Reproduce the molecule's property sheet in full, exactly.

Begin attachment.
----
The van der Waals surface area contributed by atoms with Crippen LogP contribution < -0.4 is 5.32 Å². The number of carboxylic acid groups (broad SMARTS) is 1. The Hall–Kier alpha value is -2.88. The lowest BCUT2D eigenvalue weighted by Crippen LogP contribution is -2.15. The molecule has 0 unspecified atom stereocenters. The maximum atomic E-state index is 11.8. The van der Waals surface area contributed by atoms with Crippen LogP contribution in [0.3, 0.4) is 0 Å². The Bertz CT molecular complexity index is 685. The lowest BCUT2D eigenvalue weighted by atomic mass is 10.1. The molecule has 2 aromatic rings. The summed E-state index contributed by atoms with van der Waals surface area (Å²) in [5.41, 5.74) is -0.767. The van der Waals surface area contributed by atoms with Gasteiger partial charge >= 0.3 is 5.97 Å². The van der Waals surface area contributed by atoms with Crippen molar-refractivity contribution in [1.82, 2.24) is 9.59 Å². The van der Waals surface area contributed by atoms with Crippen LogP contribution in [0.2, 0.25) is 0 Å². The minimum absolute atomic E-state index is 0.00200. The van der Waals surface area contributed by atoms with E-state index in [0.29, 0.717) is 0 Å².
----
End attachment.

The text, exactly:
The van der Waals surface area contributed by atoms with Crippen LogP contribution < -0.4 is 5.32 Å². The number of carboxylic acid groups (broad SMARTS) is 1. The Hall–Kier alpha value is -2.88. The lowest BCUT2D eigenvalue weighted by Crippen LogP contribution is -2.15. The molecule has 0 unspecified atom stereocenters. The maximum atomic E-state index is 11.8. The van der Waals surface area contributed by atoms with Crippen LogP contribution in [0.3, 0.4) is 0 Å². The Bertz CT molecular complexity index is 685. The lowest BCUT2D eigenvalue weighted by atomic mass is 10.1. The molecule has 2 aromatic rings. The summed E-state index contributed by atoms with van der Waals surface area (Å²) in [5.41, 5.74) is -0.767. The van der Waals surface area contributed by atoms with Gasteiger partial charge >= 0.3 is 5.97 Å². The van der Waals surface area contributed by atoms with Crippen molar-refractivity contribution in [1.82, 2.24) is 9.59 Å². The van der Waals surface area contributed by atoms with Crippen LogP contribution in [0.2, 0.25) is 0 Å². The minimum absolute atomic E-state index is 0.00200. The van der Waals surface area contributed by atoms with E-state index in [0.29, 0.717) is 0 Å².